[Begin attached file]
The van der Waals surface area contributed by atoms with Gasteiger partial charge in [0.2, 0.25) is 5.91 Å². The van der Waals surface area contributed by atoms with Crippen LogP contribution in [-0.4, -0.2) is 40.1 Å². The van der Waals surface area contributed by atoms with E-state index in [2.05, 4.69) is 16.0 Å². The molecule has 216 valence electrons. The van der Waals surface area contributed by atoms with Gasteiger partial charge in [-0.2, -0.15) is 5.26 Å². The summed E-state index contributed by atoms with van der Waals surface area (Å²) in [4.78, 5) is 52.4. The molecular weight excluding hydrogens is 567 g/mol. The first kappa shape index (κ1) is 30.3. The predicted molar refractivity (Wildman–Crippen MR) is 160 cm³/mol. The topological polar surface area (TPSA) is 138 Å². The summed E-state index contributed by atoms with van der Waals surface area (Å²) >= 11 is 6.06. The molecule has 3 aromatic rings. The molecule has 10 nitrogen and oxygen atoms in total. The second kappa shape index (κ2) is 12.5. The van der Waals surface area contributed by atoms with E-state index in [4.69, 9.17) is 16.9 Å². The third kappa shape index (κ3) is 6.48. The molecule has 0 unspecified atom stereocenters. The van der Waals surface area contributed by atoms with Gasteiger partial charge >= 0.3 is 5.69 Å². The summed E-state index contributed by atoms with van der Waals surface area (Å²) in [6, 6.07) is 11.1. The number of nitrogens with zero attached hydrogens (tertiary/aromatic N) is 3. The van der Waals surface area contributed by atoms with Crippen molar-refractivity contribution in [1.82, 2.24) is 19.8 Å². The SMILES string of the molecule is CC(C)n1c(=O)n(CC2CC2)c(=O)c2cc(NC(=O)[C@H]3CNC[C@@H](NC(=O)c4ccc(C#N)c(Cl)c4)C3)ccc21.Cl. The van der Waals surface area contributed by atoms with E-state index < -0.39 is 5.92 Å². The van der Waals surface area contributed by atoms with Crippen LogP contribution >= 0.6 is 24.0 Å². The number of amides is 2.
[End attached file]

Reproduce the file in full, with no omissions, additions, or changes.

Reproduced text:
The van der Waals surface area contributed by atoms with Gasteiger partial charge in [0.2, 0.25) is 5.91 Å². The van der Waals surface area contributed by atoms with Crippen LogP contribution in [-0.4, -0.2) is 40.1 Å². The van der Waals surface area contributed by atoms with E-state index in [2.05, 4.69) is 16.0 Å². The molecule has 216 valence electrons. The van der Waals surface area contributed by atoms with Gasteiger partial charge in [-0.2, -0.15) is 5.26 Å². The summed E-state index contributed by atoms with van der Waals surface area (Å²) in [4.78, 5) is 52.4. The molecular weight excluding hydrogens is 567 g/mol. The first kappa shape index (κ1) is 30.3. The predicted molar refractivity (Wildman–Crippen MR) is 160 cm³/mol. The topological polar surface area (TPSA) is 138 Å². The summed E-state index contributed by atoms with van der Waals surface area (Å²) >= 11 is 6.06. The molecule has 3 aromatic rings. The molecule has 10 nitrogen and oxygen atoms in total. The second kappa shape index (κ2) is 12.5. The van der Waals surface area contributed by atoms with E-state index in [4.69, 9.17) is 16.9 Å². The third kappa shape index (κ3) is 6.48. The molecule has 0 unspecified atom stereocenters. The van der Waals surface area contributed by atoms with Gasteiger partial charge >= 0.3 is 5.69 Å². The summed E-state index contributed by atoms with van der Waals surface area (Å²) in [6, 6.07) is 11.1. The number of nitrogens with zero attached hydrogens (tertiary/aromatic N) is 3. The van der Waals surface area contributed by atoms with Crippen molar-refractivity contribution in [1.82, 2.24) is 19.8 Å². The SMILES string of the molecule is CC(C)n1c(=O)n(CC2CC2)c(=O)c2cc(NC(=O)[C@H]3CNC[C@@H](NC(=O)c4ccc(C#N)c(Cl)c4)C3)ccc21.Cl. The van der Waals surface area contributed by atoms with E-state index < -0.39 is 5.92 Å². The van der Waals surface area contributed by atoms with Crippen LogP contribution >= 0.6 is 24.0 Å². The number of amides is 2.